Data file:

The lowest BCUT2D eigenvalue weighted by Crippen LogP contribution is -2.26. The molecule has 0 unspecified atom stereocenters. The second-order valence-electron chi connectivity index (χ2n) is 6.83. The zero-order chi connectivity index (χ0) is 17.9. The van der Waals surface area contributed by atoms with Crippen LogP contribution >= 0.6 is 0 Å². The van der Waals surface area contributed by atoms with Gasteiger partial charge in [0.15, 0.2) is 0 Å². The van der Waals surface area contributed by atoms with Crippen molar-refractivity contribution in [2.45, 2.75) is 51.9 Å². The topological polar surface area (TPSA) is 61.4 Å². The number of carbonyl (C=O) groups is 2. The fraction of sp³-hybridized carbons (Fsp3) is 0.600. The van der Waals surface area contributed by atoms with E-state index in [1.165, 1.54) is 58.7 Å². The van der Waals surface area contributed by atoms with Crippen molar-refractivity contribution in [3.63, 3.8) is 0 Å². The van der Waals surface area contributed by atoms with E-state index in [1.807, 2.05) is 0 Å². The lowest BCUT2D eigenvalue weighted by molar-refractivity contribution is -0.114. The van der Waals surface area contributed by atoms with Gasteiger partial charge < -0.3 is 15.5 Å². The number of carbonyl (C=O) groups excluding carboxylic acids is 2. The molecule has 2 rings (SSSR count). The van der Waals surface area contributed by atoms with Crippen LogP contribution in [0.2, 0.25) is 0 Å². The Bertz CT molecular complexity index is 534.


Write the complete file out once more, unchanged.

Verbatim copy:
The lowest BCUT2D eigenvalue weighted by Crippen LogP contribution is -2.26. The molecule has 0 unspecified atom stereocenters. The second-order valence-electron chi connectivity index (χ2n) is 6.83. The zero-order chi connectivity index (χ0) is 17.9. The van der Waals surface area contributed by atoms with Crippen LogP contribution >= 0.6 is 0 Å². The van der Waals surface area contributed by atoms with Gasteiger partial charge in [0.15, 0.2) is 0 Å². The van der Waals surface area contributed by atoms with Crippen molar-refractivity contribution in [2.45, 2.75) is 51.9 Å². The topological polar surface area (TPSA) is 61.4 Å². The number of carbonyl (C=O) groups is 2. The fraction of sp³-hybridized carbons (Fsp3) is 0.600. The van der Waals surface area contributed by atoms with E-state index in [1.165, 1.54) is 58.7 Å². The van der Waals surface area contributed by atoms with Crippen molar-refractivity contribution in [3.63, 3.8) is 0 Å². The van der Waals surface area contributed by atoms with E-state index in [1.807, 2.05) is 0 Å². The lowest BCUT2D eigenvalue weighted by molar-refractivity contribution is -0.114. The van der Waals surface area contributed by atoms with Gasteiger partial charge < -0.3 is 15.5 Å². The number of carbonyl (C=O) groups excluding carboxylic acids is 2. The molecule has 2 rings (SSSR count). The van der Waals surface area contributed by atoms with Crippen LogP contribution in [0.2, 0.25) is 0 Å². The Bertz CT molecular complexity index is 534.